Kintamani & Pura Ulun Danu Batur
Dark clouds loomed with the promise of rain as we set out for Mount Batur, the volcano in Kintamani. Fortunately for us, the threat of a storm kept many visitors at home (well in their hotel rooms anyway) leaving the roads fairly empty. And though we got stuck once or twice behind a truck hauling a cow, the drive was relaxing as we gazed out through rain streaked windows at the passing scenery of small villages, farms, and rice patties.
Once we arrived at Mount Batur, the clouds had descend like a curtain into the valley of the volcano as if there was no separation of earth and sky, giving us only a partial view of the land around us.
With our view of Kintamani’s volcano obstructed by mother nature we moved on and up to the village of Batur and Pura Ulun Danu. Pura Ulun Danu is composed of nine different temples and is on of the most important temples in Bali, being second only to Pura Besakih (The Mother Temple).
Though it had stopped raining once we reached the temple, the clouds still hung low with heavy mist and fog. Now, I know many people would complain that the weather wasn’t “perfect” and in truth the photos did not turn out to be the greatest, but as we moved about the grounds of Pura Ulun Danu the weather provided for an almost surreal experience. The dense fog hid the surrounding structures hinting at what lay beyond, only giving way as we moved closer or into the next courtyard. As we wound our way around to the back of the temple grounds, the clouds receded just enough to show off Lake Batur and the gorgeous valley below.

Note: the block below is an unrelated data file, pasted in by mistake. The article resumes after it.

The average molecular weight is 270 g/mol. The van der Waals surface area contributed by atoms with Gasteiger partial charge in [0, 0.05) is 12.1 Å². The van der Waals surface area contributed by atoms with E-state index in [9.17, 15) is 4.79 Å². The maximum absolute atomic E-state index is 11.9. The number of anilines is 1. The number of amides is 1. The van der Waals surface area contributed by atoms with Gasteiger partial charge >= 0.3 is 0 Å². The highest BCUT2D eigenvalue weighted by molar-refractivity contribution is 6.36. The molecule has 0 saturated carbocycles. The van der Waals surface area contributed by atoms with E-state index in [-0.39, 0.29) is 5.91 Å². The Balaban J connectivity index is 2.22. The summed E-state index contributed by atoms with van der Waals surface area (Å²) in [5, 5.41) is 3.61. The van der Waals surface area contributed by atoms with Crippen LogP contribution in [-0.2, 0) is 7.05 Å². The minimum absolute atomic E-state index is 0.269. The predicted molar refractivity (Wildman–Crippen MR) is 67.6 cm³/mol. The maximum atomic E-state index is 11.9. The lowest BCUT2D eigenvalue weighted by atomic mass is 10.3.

* A Warning for Visitors:
While Pura Ulun Danu is worth seeing, it is a tourist trap and the local women are NOT shy or subtle about it. Seriously, they had no qualms about grabbing me or V. to try and shove items they were selling into our hands, onto our arms, or any other body part they could get to. So here are some tips/things to keep in mind:
- Have appropriate attire with you and put it on before or immediately after paying for your entrance fee. Otherwise, the women outside the temple and near the ticket booth will encircle you and start trying to “dress” you. Just imagine what else they could be doing while you are distracted trying to get them to stop pulling on your clothes.
- This is a very sacred place in Bali so appropriate attire for this temple includes all of the following: a sarong for both men and women, a sash to tie around your waist (both men and women), and a head dress for men. TIP: If you don’t have these items speak to your hotel, many will have things you can borrow or rent. Or, go to a nearby store and purchase them for fairly cheap.
- Keep your belongings closed and tight to your body. Men- this means don’t keep your wallet in your back pockets. As I already mentioned, the women here had no problems putting their hands on us. So be mindful of where your things are at all times.
- This was the only place we visited where we ran into this issue, but the women were pushy enough that it’s still worth mentioning. Keep anything you cant afford to lose at home, and use common sense.